Jeff Tweedy writes a self-help guide for the apprentice musician

Jeff Tweedy writes a self-help guide for the apprentice musician

"I want to be someone who encourages other people to have intimate moments of creativity," writes Jeff Tweedy as a summary of why he wrote the book. How to compose a song (Contra, 2021) on how he does it. "I think there is nothing more cool in this world than when someone leaves what is called their condition to allow themselves a moment of personal fulfillment of 'art for art's sake," he continues on that same page. Tweedy, the singer-songwriter for the alternative rock group Wilco, active since 1994, has written a book in that vein: a thread of conversational sincerity - and one that sounds terribly affected by both translation and style - with little literary ambition. , closer to what would be a monologue lasting several hours in a bar where the musician tells everything that comes to mind in relation to the creative act.

How a song is created is a mystery. The book addresses it in such a simple and direct way that it ends up making it affordable. In the month of December and at the last minute Jeff Tweedy suspended the interviews he had sponsored with the media on the occasion of the publication in Spanish of his book, so the monologue that ends on page 166 cannot continue any further in format conversation. However, everything you have to say about it may already be written.

Tweedy equates the creative act to a "let off steam", and affirms that it is "the purest" to which someone can aspire. He brings creation down to earth, takes away any hint of divinity and godliness and invites readers to do so, with an attitude of punk and popular roots. Tweedy, 54, is one of those who believe more in discipline than inspiration. As an example of this, he gives an anecdote that happened when he gave the record company Reprise (Warner) his 1999 album Summerteeth. The executives told him what the musician considers "the biggest cliché anyone can imagine": "A single is missing." Instead of getting angry, since he considered that all the songs were good, he replied that he did indeed have "the perfect song" but had left it off the record. It was a lie. He had nothing in the chamber. He asked the label to send him back to Los Angeles to record it: "I thought it would be interesting to pretend what a chart-topping pop song sounded like." On the same plane he composed Can't Stand It, the resultona song that opens the album. "Inspiration is overrated," he says.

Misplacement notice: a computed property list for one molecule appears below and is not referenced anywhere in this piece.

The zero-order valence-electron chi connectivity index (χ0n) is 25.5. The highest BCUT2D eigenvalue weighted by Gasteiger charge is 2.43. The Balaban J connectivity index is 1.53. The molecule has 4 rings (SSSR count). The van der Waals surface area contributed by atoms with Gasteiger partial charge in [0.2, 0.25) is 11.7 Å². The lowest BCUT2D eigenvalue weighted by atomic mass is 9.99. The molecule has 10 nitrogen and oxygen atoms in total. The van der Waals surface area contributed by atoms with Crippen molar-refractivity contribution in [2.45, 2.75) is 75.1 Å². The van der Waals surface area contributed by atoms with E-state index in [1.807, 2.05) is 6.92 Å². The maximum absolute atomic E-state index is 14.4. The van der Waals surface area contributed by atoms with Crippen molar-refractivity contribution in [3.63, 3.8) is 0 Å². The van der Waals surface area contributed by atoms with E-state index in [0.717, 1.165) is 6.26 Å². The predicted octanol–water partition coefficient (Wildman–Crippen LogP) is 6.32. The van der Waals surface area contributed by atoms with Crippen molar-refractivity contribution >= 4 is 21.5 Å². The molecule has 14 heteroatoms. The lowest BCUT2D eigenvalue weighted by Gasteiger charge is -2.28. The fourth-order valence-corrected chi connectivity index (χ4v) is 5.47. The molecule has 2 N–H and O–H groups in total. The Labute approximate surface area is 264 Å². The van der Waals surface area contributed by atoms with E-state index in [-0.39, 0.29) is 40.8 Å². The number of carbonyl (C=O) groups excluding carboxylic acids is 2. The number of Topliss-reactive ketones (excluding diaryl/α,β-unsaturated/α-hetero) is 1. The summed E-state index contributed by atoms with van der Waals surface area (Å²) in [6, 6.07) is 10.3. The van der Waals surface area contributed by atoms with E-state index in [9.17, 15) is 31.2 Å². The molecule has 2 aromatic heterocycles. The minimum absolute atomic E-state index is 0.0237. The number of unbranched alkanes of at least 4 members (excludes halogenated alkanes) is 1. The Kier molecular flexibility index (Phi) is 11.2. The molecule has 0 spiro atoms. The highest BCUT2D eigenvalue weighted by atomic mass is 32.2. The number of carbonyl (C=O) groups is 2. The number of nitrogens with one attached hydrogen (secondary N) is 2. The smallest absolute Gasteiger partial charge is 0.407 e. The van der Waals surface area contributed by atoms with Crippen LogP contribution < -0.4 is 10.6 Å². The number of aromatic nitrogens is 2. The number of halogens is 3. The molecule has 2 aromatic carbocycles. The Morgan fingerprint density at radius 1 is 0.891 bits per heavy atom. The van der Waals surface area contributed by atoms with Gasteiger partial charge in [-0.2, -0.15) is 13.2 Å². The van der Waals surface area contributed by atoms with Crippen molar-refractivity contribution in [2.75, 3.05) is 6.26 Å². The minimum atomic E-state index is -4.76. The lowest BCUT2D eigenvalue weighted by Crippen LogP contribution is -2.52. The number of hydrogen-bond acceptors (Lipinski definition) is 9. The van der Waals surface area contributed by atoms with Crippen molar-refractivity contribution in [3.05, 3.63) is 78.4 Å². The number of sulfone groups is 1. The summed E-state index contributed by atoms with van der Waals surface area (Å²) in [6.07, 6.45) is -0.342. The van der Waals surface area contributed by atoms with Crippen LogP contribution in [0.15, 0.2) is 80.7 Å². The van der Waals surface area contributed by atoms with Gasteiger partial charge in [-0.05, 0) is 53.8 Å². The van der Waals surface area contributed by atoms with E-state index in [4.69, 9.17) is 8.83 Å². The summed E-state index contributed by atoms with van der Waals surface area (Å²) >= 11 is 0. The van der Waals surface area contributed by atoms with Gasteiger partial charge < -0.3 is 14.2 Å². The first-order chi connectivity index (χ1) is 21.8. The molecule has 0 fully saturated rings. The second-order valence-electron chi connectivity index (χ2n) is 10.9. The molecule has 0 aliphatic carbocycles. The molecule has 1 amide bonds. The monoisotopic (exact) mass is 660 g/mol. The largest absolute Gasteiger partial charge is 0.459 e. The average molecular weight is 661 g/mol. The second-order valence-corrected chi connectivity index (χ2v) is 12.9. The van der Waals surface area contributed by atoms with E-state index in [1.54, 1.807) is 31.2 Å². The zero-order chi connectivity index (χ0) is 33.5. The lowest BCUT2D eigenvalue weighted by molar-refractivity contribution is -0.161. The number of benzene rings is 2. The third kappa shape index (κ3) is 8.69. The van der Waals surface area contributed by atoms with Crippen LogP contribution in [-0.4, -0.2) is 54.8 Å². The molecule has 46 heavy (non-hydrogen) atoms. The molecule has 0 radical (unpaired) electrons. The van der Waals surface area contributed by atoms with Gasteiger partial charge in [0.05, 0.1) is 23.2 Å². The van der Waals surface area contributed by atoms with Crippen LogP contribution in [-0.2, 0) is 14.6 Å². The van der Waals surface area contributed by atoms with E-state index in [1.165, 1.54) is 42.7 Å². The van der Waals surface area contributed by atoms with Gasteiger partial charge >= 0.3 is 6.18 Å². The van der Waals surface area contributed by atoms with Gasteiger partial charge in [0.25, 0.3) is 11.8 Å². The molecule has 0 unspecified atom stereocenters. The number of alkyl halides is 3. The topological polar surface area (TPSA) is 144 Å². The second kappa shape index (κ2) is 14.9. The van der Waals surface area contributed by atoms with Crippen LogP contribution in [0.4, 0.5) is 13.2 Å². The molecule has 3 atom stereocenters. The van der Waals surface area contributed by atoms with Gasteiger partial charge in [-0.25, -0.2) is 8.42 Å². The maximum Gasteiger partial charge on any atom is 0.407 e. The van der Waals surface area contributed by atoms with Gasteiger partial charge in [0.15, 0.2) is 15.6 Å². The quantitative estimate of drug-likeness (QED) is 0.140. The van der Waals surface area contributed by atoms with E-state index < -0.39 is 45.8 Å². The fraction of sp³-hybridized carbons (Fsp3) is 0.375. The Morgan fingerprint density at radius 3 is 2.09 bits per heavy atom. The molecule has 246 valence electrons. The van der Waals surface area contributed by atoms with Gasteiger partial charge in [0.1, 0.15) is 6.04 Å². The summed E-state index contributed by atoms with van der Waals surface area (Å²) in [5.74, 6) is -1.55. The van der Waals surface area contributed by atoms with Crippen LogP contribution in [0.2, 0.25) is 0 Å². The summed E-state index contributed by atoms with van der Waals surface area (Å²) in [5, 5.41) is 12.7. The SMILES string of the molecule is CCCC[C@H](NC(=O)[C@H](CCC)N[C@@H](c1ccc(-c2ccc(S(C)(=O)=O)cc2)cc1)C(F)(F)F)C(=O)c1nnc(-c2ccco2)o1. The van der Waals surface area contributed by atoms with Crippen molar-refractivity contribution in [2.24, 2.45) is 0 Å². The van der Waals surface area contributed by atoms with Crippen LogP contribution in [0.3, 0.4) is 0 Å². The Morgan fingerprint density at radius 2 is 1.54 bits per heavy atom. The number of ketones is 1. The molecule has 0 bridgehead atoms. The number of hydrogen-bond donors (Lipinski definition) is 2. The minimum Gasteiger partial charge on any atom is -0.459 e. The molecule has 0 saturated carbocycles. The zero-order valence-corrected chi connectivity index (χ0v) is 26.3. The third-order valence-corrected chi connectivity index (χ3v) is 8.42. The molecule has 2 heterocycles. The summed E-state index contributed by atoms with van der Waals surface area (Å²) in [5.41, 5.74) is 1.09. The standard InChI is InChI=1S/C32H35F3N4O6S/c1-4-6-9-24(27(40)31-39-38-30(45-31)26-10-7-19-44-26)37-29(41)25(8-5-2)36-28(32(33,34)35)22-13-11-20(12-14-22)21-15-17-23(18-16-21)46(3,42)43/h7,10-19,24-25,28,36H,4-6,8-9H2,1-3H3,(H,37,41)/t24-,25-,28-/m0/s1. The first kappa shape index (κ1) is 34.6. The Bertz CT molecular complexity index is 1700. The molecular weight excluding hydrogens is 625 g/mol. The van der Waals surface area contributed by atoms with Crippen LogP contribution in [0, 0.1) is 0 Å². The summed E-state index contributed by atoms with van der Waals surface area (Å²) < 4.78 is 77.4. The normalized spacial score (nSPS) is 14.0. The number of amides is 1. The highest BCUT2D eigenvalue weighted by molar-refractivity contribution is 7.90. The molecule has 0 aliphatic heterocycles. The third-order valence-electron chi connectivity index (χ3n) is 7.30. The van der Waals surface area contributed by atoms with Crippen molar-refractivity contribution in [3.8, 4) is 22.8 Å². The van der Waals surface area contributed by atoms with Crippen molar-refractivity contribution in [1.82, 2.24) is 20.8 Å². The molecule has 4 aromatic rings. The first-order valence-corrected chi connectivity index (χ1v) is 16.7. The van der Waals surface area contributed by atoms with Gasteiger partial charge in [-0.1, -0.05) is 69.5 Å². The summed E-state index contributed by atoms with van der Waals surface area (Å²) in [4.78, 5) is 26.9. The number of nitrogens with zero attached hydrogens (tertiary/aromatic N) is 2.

Tweedy defends the figure of the musician as the artisan of the song, with a work schedule and a methodology. Songwriting as a habit. One of the first pieces of advice he gives in this kind of self-help book for newcomer songwriters is to confront "the doubts and insecurities that are going to bombard you mercilessly on a daily basis. Like, 'Who do you think you are?' or 'Are you kidding me with this shit?' It is about knowing how to answer yourself adequately in your inner dialogue.